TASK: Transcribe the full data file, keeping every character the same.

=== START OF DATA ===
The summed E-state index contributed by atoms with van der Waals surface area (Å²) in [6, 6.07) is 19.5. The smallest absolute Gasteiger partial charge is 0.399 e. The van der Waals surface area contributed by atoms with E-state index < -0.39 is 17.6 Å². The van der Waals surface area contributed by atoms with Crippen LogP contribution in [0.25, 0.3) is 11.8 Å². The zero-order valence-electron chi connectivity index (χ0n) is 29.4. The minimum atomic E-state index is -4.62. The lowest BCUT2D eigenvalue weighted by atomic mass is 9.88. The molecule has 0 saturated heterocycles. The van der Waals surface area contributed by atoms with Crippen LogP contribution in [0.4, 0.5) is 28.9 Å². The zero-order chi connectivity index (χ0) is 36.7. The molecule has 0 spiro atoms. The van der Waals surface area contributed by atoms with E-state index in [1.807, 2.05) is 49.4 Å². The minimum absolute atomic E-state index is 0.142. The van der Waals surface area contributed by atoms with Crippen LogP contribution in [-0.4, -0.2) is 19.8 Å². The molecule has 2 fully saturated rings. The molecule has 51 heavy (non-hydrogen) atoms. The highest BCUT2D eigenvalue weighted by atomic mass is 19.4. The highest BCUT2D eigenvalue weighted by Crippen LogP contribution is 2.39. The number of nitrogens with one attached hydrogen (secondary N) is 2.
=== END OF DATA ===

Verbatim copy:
The summed E-state index contributed by atoms with van der Waals surface area (Å²) in [6, 6.07) is 19.5. The smallest absolute Gasteiger partial charge is 0.399 e. The van der Waals surface area contributed by atoms with E-state index < -0.39 is 17.6 Å². The van der Waals surface area contributed by atoms with Crippen LogP contribution in [0.25, 0.3) is 11.8 Å². The zero-order valence-electron chi connectivity index (χ0n) is 29.4. The minimum atomic E-state index is -4.62. The lowest BCUT2D eigenvalue weighted by atomic mass is 9.88. The molecule has 0 saturated heterocycles. The van der Waals surface area contributed by atoms with Crippen LogP contribution in [0.4, 0.5) is 28.9 Å². The zero-order chi connectivity index (χ0) is 36.7. The molecule has 0 spiro atoms. The van der Waals surface area contributed by atoms with E-state index in [1.807, 2.05) is 49.4 Å². The minimum absolute atomic E-state index is 0.142. The van der Waals surface area contributed by atoms with Crippen LogP contribution in [-0.4, -0.2) is 19.8 Å². The molecule has 2 fully saturated rings. The molecule has 51 heavy (non-hydrogen) atoms. The highest BCUT2D eigenvalue weighted by atomic mass is 19.4. The highest BCUT2D eigenvalue weighted by Crippen LogP contribution is 2.39. The number of nitrogens with one attached hydrogen (secondary N) is 2.